There is hope in Haiti -- these are proud people looking for a hand-up, not a hand-out
DURING 2010, Ireland saw the arrival of the IMF and the nationalisation of some of our banks. During the same period, the people of Haiti contended with a devastating earthquake, a hurricane, political violence and cholera.
Today is exactly one year since an earthquake struck Port au Prince. In 42 seconds, 75pc of buildings were reduced to rubble, 230,000 died and 1.5 million were left homeless, forced to live in campsites, without access to water or sanitation. Conditions were sub-squalor.
The aid community descended immediately, including Haven, a non-governmental organisation (NGO) launched by my wife, Carmel, and me. Haven's sole purpose is to alleviate poverty in Haiti, which was the poorest country in the western hemisphere even before the earthquake.
Haven concentrated on water, sanitation and shelter (WASH). Initially, our focus was on distributing tarpaulins and building pit-latrines -- a basic but hygienic form of sanitation.
We have completed and are maintaining 1,360 of these latrines in 57 campsites, impacting 80,000 people. Haven is working in 13 schools, providing water, building and maintaining latrines and carrying out hygiene-promotion workshops for pupils and teachers.
One week before Christmas, I visited the capital. Seeing the city reeling from the effects of cholera was extremely disheartening. The first case confirmed in October forced Haven to cancel two 'Build It Weeks', leaving 560 volunteers grounded in Ireland.
As of January 1, 2011, the Haitian ministry of health reported 171,304 cases of cholera and 3,651 deaths.
The confirmation of this infection has impacted hugely on Haven, our volunteers and particularly on the people of this densely populated country. Not only has it claimed thousands of lives, it has disrupted the ongoing aid project.
Issues over land-ownership continue to hamper the process of acquiring land on which we can build. However, I am delighted to report that Haven is building 700 'transitional shelters' in Port au Prince. These shelters are semi-permanent, upgradable and cost-efficient.
While I was in the city, I attended a handover ceremony in Croix de Bouquet. That afternoon, we gave 20 families the keys to their new homes. Now families are decorating their new home with curtains and furniture that was salvaged from the rubble.
I also visited our Gabion House project, otherwise known as 'Rubble House'. Nearly every element is made from the debris left behind by the quake, even the plaster.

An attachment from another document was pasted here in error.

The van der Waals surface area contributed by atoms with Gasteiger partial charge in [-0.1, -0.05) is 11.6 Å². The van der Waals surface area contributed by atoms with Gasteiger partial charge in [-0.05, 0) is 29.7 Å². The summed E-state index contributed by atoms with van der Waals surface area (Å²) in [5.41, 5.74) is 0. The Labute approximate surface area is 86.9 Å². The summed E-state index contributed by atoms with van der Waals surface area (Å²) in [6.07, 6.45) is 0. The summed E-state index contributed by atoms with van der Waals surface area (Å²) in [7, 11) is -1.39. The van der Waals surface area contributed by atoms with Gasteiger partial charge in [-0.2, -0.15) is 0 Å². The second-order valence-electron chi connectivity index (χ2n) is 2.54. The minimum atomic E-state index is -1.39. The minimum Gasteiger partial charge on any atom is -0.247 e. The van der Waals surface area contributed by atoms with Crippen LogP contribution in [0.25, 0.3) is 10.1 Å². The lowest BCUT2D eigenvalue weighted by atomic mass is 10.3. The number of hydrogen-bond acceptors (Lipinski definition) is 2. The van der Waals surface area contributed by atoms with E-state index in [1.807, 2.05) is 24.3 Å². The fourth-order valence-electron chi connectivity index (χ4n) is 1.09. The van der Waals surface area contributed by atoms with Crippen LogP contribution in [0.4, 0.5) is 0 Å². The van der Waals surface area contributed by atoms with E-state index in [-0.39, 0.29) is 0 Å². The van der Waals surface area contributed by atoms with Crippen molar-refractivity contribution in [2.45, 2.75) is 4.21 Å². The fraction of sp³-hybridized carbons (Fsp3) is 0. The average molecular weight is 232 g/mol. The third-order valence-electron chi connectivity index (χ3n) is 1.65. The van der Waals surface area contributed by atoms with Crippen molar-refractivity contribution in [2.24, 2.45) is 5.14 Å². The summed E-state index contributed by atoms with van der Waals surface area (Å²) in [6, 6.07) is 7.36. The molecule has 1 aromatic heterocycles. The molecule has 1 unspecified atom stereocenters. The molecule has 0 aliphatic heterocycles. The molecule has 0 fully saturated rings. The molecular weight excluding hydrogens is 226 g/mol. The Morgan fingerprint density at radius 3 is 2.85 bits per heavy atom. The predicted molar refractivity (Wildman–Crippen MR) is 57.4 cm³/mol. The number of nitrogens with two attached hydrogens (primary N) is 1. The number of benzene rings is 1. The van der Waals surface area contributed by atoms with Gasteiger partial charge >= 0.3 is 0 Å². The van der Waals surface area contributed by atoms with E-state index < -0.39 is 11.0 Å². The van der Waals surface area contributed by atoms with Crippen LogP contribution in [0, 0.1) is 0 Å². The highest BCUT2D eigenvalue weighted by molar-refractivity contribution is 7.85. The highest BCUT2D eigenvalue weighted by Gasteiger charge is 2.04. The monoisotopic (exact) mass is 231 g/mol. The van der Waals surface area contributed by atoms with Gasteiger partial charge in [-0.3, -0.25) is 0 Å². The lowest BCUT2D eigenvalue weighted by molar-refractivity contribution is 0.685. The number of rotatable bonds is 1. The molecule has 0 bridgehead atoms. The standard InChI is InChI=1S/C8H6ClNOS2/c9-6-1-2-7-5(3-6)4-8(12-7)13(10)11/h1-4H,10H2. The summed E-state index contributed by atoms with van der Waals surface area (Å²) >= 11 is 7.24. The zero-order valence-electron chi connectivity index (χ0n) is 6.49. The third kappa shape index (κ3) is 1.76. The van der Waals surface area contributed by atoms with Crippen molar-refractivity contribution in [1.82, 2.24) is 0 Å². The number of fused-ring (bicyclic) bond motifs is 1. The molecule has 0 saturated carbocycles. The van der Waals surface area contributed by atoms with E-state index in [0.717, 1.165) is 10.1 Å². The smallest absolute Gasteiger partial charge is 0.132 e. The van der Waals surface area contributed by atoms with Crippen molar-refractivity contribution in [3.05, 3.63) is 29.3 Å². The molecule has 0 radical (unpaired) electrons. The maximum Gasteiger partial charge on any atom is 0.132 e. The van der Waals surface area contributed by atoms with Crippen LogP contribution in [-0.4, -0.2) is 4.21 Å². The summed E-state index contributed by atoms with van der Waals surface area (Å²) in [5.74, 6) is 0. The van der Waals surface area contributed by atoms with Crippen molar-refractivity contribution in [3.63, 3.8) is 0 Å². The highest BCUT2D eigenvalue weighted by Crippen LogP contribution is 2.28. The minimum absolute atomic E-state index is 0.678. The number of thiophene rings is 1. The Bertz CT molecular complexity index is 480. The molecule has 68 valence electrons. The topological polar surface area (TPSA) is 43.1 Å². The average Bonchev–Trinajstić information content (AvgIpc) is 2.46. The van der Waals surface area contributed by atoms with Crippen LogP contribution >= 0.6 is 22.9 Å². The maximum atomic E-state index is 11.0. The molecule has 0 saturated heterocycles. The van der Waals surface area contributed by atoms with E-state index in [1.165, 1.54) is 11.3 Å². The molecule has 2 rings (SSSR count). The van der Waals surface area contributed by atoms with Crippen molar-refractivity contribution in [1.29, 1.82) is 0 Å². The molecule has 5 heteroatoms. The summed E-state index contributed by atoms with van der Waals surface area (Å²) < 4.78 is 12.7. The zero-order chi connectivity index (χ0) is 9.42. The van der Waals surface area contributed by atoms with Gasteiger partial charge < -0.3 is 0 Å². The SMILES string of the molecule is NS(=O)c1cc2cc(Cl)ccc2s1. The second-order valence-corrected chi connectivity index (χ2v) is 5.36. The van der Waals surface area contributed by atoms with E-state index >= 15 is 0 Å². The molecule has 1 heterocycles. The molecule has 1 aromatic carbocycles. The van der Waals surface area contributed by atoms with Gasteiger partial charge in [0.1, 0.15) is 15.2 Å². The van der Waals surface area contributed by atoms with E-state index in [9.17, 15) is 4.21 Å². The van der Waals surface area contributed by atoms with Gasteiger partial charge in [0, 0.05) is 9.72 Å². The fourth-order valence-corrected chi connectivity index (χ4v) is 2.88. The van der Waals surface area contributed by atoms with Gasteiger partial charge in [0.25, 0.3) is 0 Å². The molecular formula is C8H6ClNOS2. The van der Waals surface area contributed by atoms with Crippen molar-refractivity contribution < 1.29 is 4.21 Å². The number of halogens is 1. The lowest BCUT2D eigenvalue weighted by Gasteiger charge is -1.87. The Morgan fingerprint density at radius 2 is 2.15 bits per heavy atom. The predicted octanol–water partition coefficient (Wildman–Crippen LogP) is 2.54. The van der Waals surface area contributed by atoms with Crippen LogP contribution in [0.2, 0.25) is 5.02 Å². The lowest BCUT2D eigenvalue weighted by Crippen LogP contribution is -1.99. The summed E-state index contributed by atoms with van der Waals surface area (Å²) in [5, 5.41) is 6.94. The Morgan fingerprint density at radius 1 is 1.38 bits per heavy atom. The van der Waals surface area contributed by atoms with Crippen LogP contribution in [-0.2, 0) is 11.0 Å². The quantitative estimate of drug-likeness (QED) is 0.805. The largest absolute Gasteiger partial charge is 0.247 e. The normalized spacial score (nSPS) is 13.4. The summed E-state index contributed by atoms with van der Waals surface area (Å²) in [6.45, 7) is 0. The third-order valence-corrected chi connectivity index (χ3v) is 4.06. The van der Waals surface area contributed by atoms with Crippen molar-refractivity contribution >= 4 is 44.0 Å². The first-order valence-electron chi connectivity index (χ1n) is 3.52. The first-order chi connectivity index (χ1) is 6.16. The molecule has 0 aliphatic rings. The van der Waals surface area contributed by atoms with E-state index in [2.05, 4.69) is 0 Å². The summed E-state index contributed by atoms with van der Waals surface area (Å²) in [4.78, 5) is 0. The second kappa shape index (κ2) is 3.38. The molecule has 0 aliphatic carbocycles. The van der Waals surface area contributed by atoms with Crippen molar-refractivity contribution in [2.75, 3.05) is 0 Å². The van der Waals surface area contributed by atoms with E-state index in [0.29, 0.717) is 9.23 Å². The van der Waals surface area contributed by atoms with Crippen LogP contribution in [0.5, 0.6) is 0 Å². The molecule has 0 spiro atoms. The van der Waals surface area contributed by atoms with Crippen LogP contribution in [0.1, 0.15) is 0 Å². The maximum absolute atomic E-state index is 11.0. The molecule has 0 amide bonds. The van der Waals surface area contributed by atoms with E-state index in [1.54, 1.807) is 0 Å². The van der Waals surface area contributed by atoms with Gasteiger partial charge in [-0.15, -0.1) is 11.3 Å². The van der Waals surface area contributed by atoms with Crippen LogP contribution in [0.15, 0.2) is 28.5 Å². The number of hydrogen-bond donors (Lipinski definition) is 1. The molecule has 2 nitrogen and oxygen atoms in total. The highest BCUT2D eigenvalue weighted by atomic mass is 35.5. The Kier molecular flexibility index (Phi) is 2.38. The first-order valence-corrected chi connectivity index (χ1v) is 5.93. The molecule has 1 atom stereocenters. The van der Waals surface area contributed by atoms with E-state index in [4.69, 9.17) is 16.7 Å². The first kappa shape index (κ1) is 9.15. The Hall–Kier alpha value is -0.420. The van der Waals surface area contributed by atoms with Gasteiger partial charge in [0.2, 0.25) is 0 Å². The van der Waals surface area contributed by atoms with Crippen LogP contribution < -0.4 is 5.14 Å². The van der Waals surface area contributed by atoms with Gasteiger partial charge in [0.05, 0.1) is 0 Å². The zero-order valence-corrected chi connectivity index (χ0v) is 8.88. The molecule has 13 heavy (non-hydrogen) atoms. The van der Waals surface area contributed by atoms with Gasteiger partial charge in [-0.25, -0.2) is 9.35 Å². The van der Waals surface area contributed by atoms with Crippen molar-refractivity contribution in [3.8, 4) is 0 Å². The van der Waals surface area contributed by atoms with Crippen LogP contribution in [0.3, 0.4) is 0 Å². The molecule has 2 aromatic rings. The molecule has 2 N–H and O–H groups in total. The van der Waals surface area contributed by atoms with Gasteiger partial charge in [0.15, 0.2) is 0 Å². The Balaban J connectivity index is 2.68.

Haven is the first organisation to pilot this method and it is brilliant to see the wreckage being exploited as a sustainable resource for the rebuilding of the country.
There is hope in Haiti. The resilience of the people is truly inspiring. I am always amazed at the businesses that have sprung up inside the tent cities.
These are proud people, looking for a hand-up, not a hand-out. However a hand-out is needed.
There are now multiple responses to multiple emergencies in progress in Haiti. The magnitude of these projects is daunting.
In March, donors pledged $6.1bn (€4.7bn) in aid for 2010 and 2011. According to the Office of the Special Envoy for Haiti, $2.01bn of this was pledged for 2010.
Just $1.28bn of these funds has been disbursed. A substantial proportion of it has been given to the government in the form of grants, loans and budget support. The remainder of this money must be turned into hard currency.
No nation is doing enough, not even the Haitians themselves. $1.28bn has been donated to date, yet visible progress is agonisingly slow and the authorities do little to help.
Mounds of rubble still line or blockade the streets of Port au Prince. These ruins act as a barrier to both physical and psychological progress. Tedious bureaucratic procedures dictate who can build and where.
When cholera was first confirmed, roads were left open, markets were still held, people moved freely and the infection spread. Haitian authorities must prioritise the needs of their people. The government is often branded as being corrupt. If the progress on the streets reflected the level of money that has been donated, this perception could change.
In the aftermath of the earthquake, I committed to President Rene Preval that Haven would build 10,000 homes in Haiti. 2,003 of these shelters are either complete or under way. Haven will reach that goal. But Haiti must become independent. The level of support provided by international agencies is unsustainable.
The next government must harness the support of the international community. They must direct the gaze of that community on one goal -- to fulfil the basic human rights of their people. They must have the vision and become the drivers for change.
Each home in the capital built by Haven is built by our Haitian workforce. Most of these people work on a cash-for-work basis and receive training on the job. With this up-skilling of labour and flow of money into the economy through the provision of safe housing, I am confident that Haven -- with the continued generosity of our donors and volunteers -- will continue to play a part in driving the recovery of Haiti, restoring it to its place as the 'Diamond of the Caribbean'.
Leslie Buckley is the founder of Haven
IT would be easy to despair of conditions in Haiti, one year after the devastating earthquake, and to turn one's back on the suffering of its people. More than 800,000 are still living in camps, in squalid conditions, in the open spaces of the capital Port-au-Prince. Conditions are worse outside the capital, where the television cameras rarely go.